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- Jun 12, 2018

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Two equal size bodies of the same mass can get much closer before reaching the Roche Limit. I used copilot to do the math for two earth size bodies of equal mass orbiting 20,000 miles apart. I figured copilot could do a better job tackling the math, which it did, but the explanation it gave in English didn't match the math. The math for this equation gets a lot simpler with equal size, equal mass bodies. If copilot is correct then

the Roche limit for two equal-sized bodies, such as Earth-sized planets, can be approximated by:

d≈2.44×R

where (R) is the radius of each planet. For Earth, the radius is about 6,371 kilometers. So, the Roche limit would be:

d≈2.44×6,371 km≈15,540 km

Since 20,000 miles is approximately 32,187 kilometers, this distance is well within the Roche limit. Therefore, the tidal forces would be extremely strong, and the planets would likely be torn apart.

If you have any more questions or need further clarification, feel free to ask!

I said copilot was wrong, and it replied:

The discrepancy occurred due to an error in my initial calculations and interpretation of the Roche limit. Here’s a breakdown of what happened:

Initial Calculation: I correctly calculated the Roche limit for two Earth-sized bodies using the formula (d \approx 2.44 \times R), where (R) is the radius of Earth (approximately 6,371 kilometers or 4,000 miles). This gave a Roche limit of approximately 15,540 kilometers (or 9,760 miles).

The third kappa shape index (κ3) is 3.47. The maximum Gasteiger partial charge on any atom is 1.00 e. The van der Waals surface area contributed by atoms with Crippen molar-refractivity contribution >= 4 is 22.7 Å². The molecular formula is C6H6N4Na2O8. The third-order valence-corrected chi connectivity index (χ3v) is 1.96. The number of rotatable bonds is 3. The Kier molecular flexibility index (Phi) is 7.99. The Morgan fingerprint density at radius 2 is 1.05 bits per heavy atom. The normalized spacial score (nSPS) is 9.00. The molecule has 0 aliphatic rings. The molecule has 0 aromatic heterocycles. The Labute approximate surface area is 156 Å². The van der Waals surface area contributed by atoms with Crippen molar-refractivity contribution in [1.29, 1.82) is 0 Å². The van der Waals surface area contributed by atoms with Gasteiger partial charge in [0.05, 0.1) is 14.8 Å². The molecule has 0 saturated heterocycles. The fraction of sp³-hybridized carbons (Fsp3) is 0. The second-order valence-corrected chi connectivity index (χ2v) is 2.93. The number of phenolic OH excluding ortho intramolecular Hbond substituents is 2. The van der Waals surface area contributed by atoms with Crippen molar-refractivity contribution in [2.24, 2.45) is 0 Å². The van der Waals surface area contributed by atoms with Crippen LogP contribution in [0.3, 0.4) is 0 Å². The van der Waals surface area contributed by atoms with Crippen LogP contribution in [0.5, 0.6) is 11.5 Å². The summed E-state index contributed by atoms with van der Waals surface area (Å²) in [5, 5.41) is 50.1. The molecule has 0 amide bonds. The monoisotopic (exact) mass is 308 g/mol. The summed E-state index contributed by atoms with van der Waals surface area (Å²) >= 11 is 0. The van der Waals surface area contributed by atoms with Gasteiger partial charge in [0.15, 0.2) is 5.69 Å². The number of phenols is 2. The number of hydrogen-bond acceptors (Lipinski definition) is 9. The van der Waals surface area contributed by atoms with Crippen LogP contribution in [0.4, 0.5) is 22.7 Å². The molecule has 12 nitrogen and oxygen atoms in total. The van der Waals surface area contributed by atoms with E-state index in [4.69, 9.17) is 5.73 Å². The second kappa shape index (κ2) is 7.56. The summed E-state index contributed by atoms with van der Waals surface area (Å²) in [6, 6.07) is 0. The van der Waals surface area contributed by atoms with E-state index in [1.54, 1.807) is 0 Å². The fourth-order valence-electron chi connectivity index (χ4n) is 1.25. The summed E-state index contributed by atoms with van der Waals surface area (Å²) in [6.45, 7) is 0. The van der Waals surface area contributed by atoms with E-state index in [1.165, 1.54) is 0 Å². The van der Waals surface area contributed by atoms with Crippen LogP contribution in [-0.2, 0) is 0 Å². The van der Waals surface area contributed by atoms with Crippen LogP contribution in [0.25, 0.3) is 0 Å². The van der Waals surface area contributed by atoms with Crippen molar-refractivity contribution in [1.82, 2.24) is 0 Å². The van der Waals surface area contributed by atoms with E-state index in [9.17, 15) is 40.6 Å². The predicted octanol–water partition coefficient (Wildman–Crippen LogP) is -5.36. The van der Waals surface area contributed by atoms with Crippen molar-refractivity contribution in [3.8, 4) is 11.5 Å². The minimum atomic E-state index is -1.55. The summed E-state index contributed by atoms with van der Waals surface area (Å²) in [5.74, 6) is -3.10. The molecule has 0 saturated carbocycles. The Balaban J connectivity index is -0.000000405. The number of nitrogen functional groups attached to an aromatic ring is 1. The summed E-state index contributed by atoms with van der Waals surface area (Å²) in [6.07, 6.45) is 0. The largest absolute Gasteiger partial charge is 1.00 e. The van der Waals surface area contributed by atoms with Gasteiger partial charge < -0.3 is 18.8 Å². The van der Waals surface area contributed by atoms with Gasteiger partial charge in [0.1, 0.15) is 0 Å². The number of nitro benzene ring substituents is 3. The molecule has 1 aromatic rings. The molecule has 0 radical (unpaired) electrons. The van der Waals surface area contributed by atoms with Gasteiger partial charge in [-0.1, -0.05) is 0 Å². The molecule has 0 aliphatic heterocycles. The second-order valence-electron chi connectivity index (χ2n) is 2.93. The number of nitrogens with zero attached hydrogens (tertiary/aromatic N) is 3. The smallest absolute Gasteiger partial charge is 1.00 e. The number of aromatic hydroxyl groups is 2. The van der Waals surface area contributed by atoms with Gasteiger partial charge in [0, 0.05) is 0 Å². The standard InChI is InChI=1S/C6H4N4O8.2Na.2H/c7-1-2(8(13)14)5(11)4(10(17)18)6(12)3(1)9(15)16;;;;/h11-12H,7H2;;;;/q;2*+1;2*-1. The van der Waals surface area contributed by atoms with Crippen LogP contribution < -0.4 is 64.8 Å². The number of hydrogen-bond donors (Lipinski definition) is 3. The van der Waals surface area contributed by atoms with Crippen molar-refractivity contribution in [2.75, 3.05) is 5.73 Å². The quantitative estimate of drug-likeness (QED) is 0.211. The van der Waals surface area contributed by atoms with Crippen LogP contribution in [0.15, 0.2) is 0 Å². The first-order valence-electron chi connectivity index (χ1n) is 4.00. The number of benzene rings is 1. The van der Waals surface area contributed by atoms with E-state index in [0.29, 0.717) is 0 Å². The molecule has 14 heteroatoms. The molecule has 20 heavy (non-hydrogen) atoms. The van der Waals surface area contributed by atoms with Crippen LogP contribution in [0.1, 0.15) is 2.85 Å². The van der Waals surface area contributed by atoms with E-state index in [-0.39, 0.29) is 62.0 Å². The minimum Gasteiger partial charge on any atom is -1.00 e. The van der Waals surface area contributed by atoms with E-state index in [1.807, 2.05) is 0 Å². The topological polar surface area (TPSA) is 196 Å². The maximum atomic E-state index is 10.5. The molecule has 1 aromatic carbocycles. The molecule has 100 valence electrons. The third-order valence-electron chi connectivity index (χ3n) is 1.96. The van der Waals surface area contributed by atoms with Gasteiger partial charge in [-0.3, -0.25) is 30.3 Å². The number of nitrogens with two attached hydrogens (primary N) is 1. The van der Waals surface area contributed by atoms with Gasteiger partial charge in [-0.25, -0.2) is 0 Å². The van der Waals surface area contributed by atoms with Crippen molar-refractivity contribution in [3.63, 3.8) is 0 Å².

Conversion Error: When converting 20,000 miles to kilometers, I correctly noted that 20,000 miles is approximately 32,187 kilometers.

Misinterpretation: The error occurred when I incorrectly stated that 32,187 kilometers was within the Roche limit of 15,540 kilometers. In reality, 32,187 kilometers is well beyond the Roche limit, meaning the two Earth-sized bodies would not be torn apart at that distance.

I apologize for the confusion and any inconvenience caused by this mistake. Thank you for bringing it to my attention. If you have any more questions or need further clarification, feel free to ask!

According to copilot the earth moon would be traveling around the earth at 11,000 miles per hour. Going around a 120,000 mile orbit, it would take around 11 hours to do one orbit.